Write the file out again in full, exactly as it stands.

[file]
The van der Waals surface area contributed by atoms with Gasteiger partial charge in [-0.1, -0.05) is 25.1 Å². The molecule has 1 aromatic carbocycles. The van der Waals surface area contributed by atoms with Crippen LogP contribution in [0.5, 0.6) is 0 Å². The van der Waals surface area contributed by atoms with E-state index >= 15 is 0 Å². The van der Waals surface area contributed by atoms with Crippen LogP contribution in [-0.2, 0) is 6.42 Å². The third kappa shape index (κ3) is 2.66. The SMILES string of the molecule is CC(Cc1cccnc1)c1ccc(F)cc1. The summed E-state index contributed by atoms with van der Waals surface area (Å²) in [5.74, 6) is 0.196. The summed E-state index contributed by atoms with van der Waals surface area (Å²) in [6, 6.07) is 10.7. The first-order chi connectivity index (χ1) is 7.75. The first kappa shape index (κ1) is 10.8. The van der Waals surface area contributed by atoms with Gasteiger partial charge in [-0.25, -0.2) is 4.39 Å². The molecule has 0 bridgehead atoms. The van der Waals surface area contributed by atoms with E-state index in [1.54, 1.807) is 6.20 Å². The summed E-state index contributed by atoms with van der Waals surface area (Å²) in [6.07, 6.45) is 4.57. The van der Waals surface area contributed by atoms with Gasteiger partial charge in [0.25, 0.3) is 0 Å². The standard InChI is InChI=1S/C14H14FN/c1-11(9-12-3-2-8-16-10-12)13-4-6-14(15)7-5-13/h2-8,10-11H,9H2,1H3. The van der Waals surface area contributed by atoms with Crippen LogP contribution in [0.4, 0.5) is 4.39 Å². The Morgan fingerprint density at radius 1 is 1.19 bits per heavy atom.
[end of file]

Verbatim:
The van der Waals surface area contributed by atoms with Gasteiger partial charge in [-0.1, -0.05) is 25.1 Å². The molecule has 1 aromatic carbocycles. The van der Waals surface area contributed by atoms with Crippen LogP contribution in [0.5, 0.6) is 0 Å². The van der Waals surface area contributed by atoms with E-state index >= 15 is 0 Å². The van der Waals surface area contributed by atoms with Crippen LogP contribution in [-0.2, 0) is 6.42 Å². The third kappa shape index (κ3) is 2.66. The SMILES string of the molecule is CC(Cc1cccnc1)c1ccc(F)cc1. The summed E-state index contributed by atoms with van der Waals surface area (Å²) in [5.74, 6) is 0.196. The summed E-state index contributed by atoms with van der Waals surface area (Å²) in [6, 6.07) is 10.7. The first-order chi connectivity index (χ1) is 7.75. The first kappa shape index (κ1) is 10.8. The van der Waals surface area contributed by atoms with Gasteiger partial charge in [-0.25, -0.2) is 4.39 Å². The molecule has 0 bridgehead atoms. The van der Waals surface area contributed by atoms with E-state index in [1.54, 1.807) is 6.20 Å². The summed E-state index contributed by atoms with van der Waals surface area (Å²) in [6.07, 6.45) is 4.57. The van der Waals surface area contributed by atoms with Gasteiger partial charge in [0.25, 0.3) is 0 Å². The standard InChI is InChI=1S/C14H14FN/c1-11(9-12-3-2-8-16-10-12)13-4-6-14(15)7-5-13/h2-8,10-11H,9H2,1H3. The van der Waals surface area contributed by atoms with Crippen LogP contribution in [0.4, 0.5) is 4.39 Å². The Morgan fingerprint density at radius 1 is 1.19 bits per heavy atom.